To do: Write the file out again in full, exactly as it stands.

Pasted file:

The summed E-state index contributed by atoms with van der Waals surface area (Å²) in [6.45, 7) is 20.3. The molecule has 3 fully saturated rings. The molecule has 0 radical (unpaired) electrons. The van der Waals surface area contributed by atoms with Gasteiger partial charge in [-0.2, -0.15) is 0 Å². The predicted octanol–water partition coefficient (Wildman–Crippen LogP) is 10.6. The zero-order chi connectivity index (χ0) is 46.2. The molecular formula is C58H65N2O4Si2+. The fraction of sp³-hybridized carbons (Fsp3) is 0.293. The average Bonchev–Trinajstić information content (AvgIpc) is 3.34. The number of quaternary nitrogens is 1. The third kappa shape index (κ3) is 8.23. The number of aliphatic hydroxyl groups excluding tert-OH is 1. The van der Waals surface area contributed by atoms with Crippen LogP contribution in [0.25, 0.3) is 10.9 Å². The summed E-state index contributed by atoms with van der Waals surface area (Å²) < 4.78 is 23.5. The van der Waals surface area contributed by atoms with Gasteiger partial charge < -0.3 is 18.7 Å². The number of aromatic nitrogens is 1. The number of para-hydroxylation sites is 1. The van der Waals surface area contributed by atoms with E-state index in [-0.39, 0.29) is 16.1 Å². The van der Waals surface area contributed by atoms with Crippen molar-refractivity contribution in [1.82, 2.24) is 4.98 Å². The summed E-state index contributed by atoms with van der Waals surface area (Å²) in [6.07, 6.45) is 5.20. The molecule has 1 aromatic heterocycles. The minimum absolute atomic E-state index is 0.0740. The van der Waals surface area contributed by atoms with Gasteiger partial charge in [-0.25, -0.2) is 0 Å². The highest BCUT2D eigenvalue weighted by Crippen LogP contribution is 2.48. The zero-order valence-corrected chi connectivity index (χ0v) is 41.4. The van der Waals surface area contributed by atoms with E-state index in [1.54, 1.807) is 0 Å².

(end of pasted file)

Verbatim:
The summed E-state index contributed by atoms with van der Waals surface area (Å²) in [6.45, 7) is 20.3. The molecule has 3 fully saturated rings. The molecule has 0 radical (unpaired) electrons. The van der Waals surface area contributed by atoms with Gasteiger partial charge in [-0.2, -0.15) is 0 Å². The predicted octanol–water partition coefficient (Wildman–Crippen LogP) is 10.6. The zero-order chi connectivity index (χ0) is 46.2. The molecular formula is C58H65N2O4Si2+. The fraction of sp³-hybridized carbons (Fsp3) is 0.293. The average Bonchev–Trinajstić information content (AvgIpc) is 3.34. The number of quaternary nitrogens is 1. The third kappa shape index (κ3) is 8.23. The number of aliphatic hydroxyl groups excluding tert-OH is 1. The van der Waals surface area contributed by atoms with Crippen LogP contribution in [0.25, 0.3) is 10.9 Å². The summed E-state index contributed by atoms with van der Waals surface area (Å²) < 4.78 is 23.5. The van der Waals surface area contributed by atoms with Gasteiger partial charge < -0.3 is 18.7 Å². The number of aromatic nitrogens is 1. The number of para-hydroxylation sites is 1. The van der Waals surface area contributed by atoms with E-state index in [-0.39, 0.29) is 16.1 Å². The van der Waals surface area contributed by atoms with Crippen molar-refractivity contribution in [1.82, 2.24) is 4.98 Å². The summed E-state index contributed by atoms with van der Waals surface area (Å²) in [6.07, 6.45) is 5.20. The molecule has 1 aromatic heterocycles. The minimum absolute atomic E-state index is 0.0740. The van der Waals surface area contributed by atoms with Gasteiger partial charge in [-0.25, -0.2) is 0 Å². The highest BCUT2D eigenvalue weighted by Crippen LogP contribution is 2.48. The zero-order valence-corrected chi connectivity index (χ0v) is 41.4. The van der Waals surface area contributed by atoms with E-state index in [1.54, 1.807) is 0 Å².